WHY THIS MATTERS IN BRIEF
Can you believe what you see online? Increasingly no, and this latest high definition “DeepFake” tech is going to make it even harder.
How would you like to swap faces with people? Perhaps, like this guy, you’d like to be Elon Musk in your next company Zoom call? Up until now though face swapping technologies, or you could also call them DeepFakes, have been fairly easy to spot because the finished results are often low resolution or just plain look funky. But now a new paper published by Disney Research in partnership with ETH Zurich describes a fully automated, neural network-based method for swapping faces in photos and videos that’s high resolution.
Not only could that could make it suited for use in film and TV, which is Disney’s main reason for playing around with the tech, where high resolution results are key to ensuring that the final product is good enough to reliably convince viewers as to their reality, but it could also finally open the door to DeepFakes convincing enough to fool anyone and everyone which would then up the ante of what you feel you can trust online. Imagine, for example, the implications of having a Zoom call with a criminal who looks and sounds like your boss and tells you to transfer wads of cash into a Balkan bank account.
See the tech in action
In this case though the researchers specifically intend this tech for use in replacing an existing actor’s performance with a substitute actor’s face, for instance when de-aging or increasing the age of someone, as happened to Will Smith in Gemini Man, or potentially when portraying an actor who has passed away, as happened with Princess Leia in the last Star Wars movie.
They also suggest it could be used for replacing the faces of stunt doubles, who ironically themselves are being replaced with new technology, in cases where the conditions of a scene call for them to be used.
The new method is unique from other approaches in a number of ways, including that any face used in the set can be swapped with any recorded performance, making it possible to relatively easily re-image the actors on demand. The other is that it kindles contrast and light conditions in a compositing step to ensure the actor looks like they were actually present in the same conditions as the scene.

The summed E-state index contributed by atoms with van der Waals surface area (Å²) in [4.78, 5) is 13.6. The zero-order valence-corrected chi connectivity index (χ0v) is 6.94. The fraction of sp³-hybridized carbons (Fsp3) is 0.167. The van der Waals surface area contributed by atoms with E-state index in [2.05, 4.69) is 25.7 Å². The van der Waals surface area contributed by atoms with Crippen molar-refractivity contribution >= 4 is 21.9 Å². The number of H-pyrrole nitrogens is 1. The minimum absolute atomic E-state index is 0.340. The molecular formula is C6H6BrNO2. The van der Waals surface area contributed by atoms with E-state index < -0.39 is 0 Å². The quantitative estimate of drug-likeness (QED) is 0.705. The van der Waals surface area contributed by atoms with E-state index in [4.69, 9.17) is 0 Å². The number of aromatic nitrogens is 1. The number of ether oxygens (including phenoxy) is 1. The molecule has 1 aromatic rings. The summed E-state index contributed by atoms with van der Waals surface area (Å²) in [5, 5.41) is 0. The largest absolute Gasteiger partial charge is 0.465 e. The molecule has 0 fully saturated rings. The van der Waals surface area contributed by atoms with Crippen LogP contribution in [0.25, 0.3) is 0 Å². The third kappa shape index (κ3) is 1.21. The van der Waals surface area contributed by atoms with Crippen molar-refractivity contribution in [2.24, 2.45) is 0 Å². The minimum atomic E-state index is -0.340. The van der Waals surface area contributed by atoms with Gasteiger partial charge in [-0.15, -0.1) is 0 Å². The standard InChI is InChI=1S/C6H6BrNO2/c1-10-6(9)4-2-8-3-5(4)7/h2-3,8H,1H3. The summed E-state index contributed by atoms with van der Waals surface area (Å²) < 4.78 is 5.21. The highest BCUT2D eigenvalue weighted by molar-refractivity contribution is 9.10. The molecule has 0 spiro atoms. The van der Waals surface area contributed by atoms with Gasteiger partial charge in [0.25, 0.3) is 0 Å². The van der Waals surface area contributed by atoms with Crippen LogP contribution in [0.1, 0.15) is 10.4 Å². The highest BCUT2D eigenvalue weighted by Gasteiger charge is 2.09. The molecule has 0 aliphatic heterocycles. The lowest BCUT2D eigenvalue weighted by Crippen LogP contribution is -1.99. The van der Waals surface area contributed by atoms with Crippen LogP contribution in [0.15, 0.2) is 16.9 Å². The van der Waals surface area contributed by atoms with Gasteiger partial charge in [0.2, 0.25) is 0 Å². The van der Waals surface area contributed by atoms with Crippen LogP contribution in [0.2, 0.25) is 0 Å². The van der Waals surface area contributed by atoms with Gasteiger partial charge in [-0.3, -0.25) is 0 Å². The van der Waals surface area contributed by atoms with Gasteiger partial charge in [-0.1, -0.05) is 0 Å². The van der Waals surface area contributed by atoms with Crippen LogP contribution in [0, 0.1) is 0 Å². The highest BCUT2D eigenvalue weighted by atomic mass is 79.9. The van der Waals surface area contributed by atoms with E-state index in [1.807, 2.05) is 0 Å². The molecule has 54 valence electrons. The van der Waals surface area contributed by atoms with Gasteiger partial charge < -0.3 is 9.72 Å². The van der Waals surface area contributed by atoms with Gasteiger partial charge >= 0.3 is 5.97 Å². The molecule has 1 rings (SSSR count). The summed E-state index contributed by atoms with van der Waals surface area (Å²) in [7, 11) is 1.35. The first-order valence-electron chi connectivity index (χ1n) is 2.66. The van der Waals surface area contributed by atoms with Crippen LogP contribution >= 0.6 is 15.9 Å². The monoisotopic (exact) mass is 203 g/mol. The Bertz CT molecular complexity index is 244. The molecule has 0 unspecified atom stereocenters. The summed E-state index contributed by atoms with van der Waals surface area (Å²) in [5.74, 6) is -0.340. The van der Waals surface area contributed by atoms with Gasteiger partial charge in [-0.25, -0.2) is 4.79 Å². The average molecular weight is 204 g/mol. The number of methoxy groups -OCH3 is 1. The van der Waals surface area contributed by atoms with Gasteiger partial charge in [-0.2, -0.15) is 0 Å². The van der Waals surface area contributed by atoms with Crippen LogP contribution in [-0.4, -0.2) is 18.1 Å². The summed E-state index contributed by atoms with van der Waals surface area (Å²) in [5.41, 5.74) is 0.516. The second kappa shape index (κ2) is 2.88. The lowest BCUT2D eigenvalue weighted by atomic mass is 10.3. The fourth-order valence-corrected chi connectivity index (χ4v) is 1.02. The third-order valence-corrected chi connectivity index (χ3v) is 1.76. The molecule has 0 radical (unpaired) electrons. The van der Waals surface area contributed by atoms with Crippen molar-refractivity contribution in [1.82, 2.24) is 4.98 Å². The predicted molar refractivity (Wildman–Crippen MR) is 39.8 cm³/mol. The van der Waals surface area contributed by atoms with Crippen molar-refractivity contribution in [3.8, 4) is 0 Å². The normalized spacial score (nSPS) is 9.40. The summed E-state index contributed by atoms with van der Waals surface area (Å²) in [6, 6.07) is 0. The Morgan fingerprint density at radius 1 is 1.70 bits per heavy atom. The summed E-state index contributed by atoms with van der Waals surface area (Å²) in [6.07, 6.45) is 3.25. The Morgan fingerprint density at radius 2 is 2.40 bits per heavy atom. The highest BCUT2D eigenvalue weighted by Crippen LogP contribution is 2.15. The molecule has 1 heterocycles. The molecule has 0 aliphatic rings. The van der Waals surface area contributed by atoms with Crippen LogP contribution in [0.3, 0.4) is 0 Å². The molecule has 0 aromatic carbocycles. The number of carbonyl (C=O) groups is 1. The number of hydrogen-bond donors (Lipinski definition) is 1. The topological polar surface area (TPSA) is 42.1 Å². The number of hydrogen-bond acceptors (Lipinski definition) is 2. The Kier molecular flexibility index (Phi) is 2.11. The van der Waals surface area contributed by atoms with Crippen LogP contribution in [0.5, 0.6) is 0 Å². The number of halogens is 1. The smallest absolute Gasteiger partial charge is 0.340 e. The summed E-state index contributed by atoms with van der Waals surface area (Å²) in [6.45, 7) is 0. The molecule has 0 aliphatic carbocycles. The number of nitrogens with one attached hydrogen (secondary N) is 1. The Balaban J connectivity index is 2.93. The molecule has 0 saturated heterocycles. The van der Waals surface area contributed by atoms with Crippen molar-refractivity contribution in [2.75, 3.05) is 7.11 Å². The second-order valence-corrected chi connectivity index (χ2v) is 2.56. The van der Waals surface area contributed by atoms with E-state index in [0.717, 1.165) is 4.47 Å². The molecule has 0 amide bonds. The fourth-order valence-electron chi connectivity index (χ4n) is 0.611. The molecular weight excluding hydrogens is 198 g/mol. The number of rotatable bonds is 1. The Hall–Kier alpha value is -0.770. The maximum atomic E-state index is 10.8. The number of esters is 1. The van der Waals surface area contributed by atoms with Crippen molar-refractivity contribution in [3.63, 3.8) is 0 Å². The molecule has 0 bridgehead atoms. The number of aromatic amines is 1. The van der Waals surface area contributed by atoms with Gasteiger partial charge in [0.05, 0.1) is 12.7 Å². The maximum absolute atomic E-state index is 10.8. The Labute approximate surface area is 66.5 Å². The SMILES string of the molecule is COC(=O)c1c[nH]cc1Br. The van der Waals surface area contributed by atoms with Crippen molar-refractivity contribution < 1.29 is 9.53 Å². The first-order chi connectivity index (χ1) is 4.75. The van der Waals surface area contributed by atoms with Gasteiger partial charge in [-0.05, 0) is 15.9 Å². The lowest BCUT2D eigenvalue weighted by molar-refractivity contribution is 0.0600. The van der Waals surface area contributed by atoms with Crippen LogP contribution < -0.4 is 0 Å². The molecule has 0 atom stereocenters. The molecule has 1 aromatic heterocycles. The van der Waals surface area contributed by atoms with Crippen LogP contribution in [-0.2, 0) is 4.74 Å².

You can check out the results for yourself in the video, and as the researchers point out the effect is actually much better in moving video than in still images. There’s still a hint of “uncanny valley” effect going on here, but the researchers also acknowledge that, calling this “a major step toward photo-realistic face swapping that can successfully bridge the uncanny valley” in their paper.
Basically it’s a lot less nightmare fuel than other attempts I’ve seen, especially when you’ve seen the side-by-side comparisons with other techniques in the sample video. And, most notably, it works at much higher resolution, which is key for actual entertainment industry use.
The examples presented are a super small sample so it remains to be seen how broadly this can be applied. The subjects used appear to be primarily white, for instance. Also, there’s always the question of the ethical implication of any use of face-swapping technology, especially in video, as it could be used to fabricate credible video or photographic “evidence” of something that didn’t actually happen – which is a whole new can of worms.
Given, however, that the technology is now in development from multiple quarters it’s essentially long past the time for debate about the ethics of its development and exploration. Instead, it’s welcome that organizations like Disney Research are following the academic path and sharing the results of their work, so that others concerned about its potential malicious use can determine ways to flag, identify and protect us all against any bad actors when they too get their hands on this tech – which won’t be too far away.